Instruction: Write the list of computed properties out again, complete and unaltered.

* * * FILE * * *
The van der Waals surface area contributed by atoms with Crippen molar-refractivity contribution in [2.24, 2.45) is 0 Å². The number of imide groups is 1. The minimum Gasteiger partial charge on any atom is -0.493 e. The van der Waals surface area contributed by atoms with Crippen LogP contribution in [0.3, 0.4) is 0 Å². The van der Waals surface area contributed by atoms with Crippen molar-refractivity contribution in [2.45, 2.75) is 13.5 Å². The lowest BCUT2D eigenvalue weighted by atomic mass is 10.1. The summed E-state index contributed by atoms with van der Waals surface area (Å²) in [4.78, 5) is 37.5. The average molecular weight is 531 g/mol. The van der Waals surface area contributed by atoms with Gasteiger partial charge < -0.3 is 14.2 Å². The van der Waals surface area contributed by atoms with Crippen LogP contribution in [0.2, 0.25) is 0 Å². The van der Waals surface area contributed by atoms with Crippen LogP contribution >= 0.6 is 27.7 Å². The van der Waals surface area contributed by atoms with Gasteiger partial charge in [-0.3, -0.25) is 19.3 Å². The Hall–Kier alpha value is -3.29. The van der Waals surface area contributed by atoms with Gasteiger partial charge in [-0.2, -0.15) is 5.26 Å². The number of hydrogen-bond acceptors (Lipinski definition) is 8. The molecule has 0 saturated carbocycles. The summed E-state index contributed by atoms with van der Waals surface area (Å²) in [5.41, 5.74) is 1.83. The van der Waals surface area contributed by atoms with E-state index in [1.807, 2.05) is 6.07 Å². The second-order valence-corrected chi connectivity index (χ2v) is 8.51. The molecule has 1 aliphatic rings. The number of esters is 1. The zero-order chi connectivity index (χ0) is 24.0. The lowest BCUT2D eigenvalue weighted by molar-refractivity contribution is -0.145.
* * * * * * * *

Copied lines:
The van der Waals surface area contributed by atoms with Crippen molar-refractivity contribution in [2.24, 2.45) is 0 Å². The number of imide groups is 1. The minimum Gasteiger partial charge on any atom is -0.493 e. The van der Waals surface area contributed by atoms with Crippen LogP contribution in [0.3, 0.4) is 0 Å². The van der Waals surface area contributed by atoms with Crippen molar-refractivity contribution in [2.45, 2.75) is 13.5 Å². The lowest BCUT2D eigenvalue weighted by atomic mass is 10.1. The summed E-state index contributed by atoms with van der Waals surface area (Å²) in [4.78, 5) is 37.5. The average molecular weight is 531 g/mol. The van der Waals surface area contributed by atoms with Gasteiger partial charge < -0.3 is 14.2 Å². The van der Waals surface area contributed by atoms with Crippen LogP contribution in [0.2, 0.25) is 0 Å². The van der Waals surface area contributed by atoms with Crippen LogP contribution >= 0.6 is 27.7 Å². The van der Waals surface area contributed by atoms with Gasteiger partial charge in [-0.3, -0.25) is 19.3 Å². The Hall–Kier alpha value is -3.29. The van der Waals surface area contributed by atoms with Gasteiger partial charge in [-0.2, -0.15) is 5.26 Å². The number of hydrogen-bond acceptors (Lipinski definition) is 8. The molecule has 0 saturated carbocycles. The summed E-state index contributed by atoms with van der Waals surface area (Å²) in [5.41, 5.74) is 1.83. The van der Waals surface area contributed by atoms with E-state index in [1.807, 2.05) is 6.07 Å². The second-order valence-corrected chi connectivity index (χ2v) is 8.51. The molecule has 1 aliphatic rings. The number of esters is 1. The zero-order chi connectivity index (χ0) is 24.0. The lowest BCUT2D eigenvalue weighted by molar-refractivity contribution is -0.145.